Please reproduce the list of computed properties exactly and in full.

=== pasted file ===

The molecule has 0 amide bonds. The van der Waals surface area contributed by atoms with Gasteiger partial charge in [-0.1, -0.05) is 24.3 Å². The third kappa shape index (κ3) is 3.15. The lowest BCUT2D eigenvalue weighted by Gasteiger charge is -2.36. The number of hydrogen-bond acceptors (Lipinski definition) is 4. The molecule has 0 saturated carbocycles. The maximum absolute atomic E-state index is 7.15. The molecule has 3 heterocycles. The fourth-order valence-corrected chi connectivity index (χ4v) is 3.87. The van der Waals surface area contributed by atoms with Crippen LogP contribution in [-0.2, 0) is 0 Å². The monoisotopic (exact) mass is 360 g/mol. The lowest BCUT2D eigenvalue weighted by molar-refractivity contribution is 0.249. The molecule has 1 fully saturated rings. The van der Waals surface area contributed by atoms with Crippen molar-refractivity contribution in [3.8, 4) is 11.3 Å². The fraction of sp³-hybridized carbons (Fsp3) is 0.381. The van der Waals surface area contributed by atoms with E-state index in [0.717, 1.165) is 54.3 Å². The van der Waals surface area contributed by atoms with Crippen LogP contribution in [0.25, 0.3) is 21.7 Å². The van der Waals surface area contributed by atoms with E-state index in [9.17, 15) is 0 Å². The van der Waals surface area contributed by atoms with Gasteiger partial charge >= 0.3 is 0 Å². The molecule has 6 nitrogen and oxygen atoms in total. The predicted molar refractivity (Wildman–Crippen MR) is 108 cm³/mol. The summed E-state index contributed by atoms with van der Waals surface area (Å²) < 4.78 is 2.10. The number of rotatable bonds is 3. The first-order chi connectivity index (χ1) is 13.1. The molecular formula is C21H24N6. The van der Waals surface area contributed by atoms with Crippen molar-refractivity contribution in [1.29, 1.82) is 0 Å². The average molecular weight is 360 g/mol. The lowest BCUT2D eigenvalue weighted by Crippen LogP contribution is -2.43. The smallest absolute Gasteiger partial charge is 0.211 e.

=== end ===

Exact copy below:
The molecule has 0 amide bonds. The van der Waals surface area contributed by atoms with Gasteiger partial charge in [-0.1, -0.05) is 24.3 Å². The third kappa shape index (κ3) is 3.15. The lowest BCUT2D eigenvalue weighted by Gasteiger charge is -2.36. The number of hydrogen-bond acceptors (Lipinski definition) is 4. The molecule has 0 saturated carbocycles. The maximum absolute atomic E-state index is 7.15. The molecule has 3 heterocycles. The fourth-order valence-corrected chi connectivity index (χ4v) is 3.87. The van der Waals surface area contributed by atoms with Crippen LogP contribution in [-0.2, 0) is 0 Å². The monoisotopic (exact) mass is 360 g/mol. The lowest BCUT2D eigenvalue weighted by molar-refractivity contribution is 0.249. The molecule has 1 fully saturated rings. The van der Waals surface area contributed by atoms with Crippen molar-refractivity contribution in [3.8, 4) is 11.3 Å². The fraction of sp³-hybridized carbons (Fsp3) is 0.381. The van der Waals surface area contributed by atoms with E-state index in [0.717, 1.165) is 54.3 Å². The van der Waals surface area contributed by atoms with Crippen LogP contribution in [0.25, 0.3) is 21.7 Å². The van der Waals surface area contributed by atoms with E-state index in [9.17, 15) is 0 Å². The van der Waals surface area contributed by atoms with Gasteiger partial charge >= 0.3 is 0 Å². The molecule has 6 nitrogen and oxygen atoms in total. The predicted molar refractivity (Wildman–Crippen MR) is 108 cm³/mol. The summed E-state index contributed by atoms with van der Waals surface area (Å²) < 4.78 is 2.10. The number of rotatable bonds is 3. The first-order chi connectivity index (χ1) is 13.1. The molecular formula is C21H24N6. The van der Waals surface area contributed by atoms with Crippen molar-refractivity contribution in [1.29, 1.82) is 0 Å². The average molecular weight is 360 g/mol. The lowest BCUT2D eigenvalue weighted by Crippen LogP contribution is -2.43. The smallest absolute Gasteiger partial charge is 0.211 e.